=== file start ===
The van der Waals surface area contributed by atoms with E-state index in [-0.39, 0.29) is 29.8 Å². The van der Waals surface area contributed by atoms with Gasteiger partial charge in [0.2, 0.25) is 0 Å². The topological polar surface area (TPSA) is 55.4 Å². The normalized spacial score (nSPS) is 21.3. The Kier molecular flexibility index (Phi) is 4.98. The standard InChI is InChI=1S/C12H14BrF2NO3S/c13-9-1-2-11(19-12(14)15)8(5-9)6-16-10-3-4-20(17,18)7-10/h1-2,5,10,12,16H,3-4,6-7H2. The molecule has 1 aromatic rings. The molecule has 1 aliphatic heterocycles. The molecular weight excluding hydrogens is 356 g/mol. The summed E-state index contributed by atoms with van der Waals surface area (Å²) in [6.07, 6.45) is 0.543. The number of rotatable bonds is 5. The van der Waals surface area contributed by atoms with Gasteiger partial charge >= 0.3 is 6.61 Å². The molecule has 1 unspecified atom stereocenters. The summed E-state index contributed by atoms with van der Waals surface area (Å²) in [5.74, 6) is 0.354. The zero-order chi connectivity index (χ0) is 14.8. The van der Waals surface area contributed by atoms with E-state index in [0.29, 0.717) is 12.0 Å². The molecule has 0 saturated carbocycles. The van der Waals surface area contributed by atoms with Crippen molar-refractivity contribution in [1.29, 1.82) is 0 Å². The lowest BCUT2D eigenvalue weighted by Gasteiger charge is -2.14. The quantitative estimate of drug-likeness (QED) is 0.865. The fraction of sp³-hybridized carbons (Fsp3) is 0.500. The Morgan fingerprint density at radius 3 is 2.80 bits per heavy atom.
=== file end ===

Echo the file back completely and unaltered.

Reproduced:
The van der Waals surface area contributed by atoms with E-state index in [-0.39, 0.29) is 29.8 Å². The van der Waals surface area contributed by atoms with Gasteiger partial charge in [0.2, 0.25) is 0 Å². The topological polar surface area (TPSA) is 55.4 Å². The normalized spacial score (nSPS) is 21.3. The Kier molecular flexibility index (Phi) is 4.98. The standard InChI is InChI=1S/C12H14BrF2NO3S/c13-9-1-2-11(19-12(14)15)8(5-9)6-16-10-3-4-20(17,18)7-10/h1-2,5,10,12,16H,3-4,6-7H2. The molecule has 1 aromatic rings. The molecule has 1 aliphatic heterocycles. The molecular weight excluding hydrogens is 356 g/mol. The summed E-state index contributed by atoms with van der Waals surface area (Å²) in [6.07, 6.45) is 0.543. The number of rotatable bonds is 5. The van der Waals surface area contributed by atoms with Gasteiger partial charge >= 0.3 is 6.61 Å². The molecule has 1 unspecified atom stereocenters. The summed E-state index contributed by atoms with van der Waals surface area (Å²) in [5.74, 6) is 0.354. The zero-order chi connectivity index (χ0) is 14.8. The van der Waals surface area contributed by atoms with E-state index in [0.29, 0.717) is 12.0 Å². The molecule has 0 saturated carbocycles. The van der Waals surface area contributed by atoms with Crippen molar-refractivity contribution in [1.29, 1.82) is 0 Å². The lowest BCUT2D eigenvalue weighted by Gasteiger charge is -2.14. The quantitative estimate of drug-likeness (QED) is 0.865. The fraction of sp³-hybridized carbons (Fsp3) is 0.500. The Morgan fingerprint density at radius 3 is 2.80 bits per heavy atom.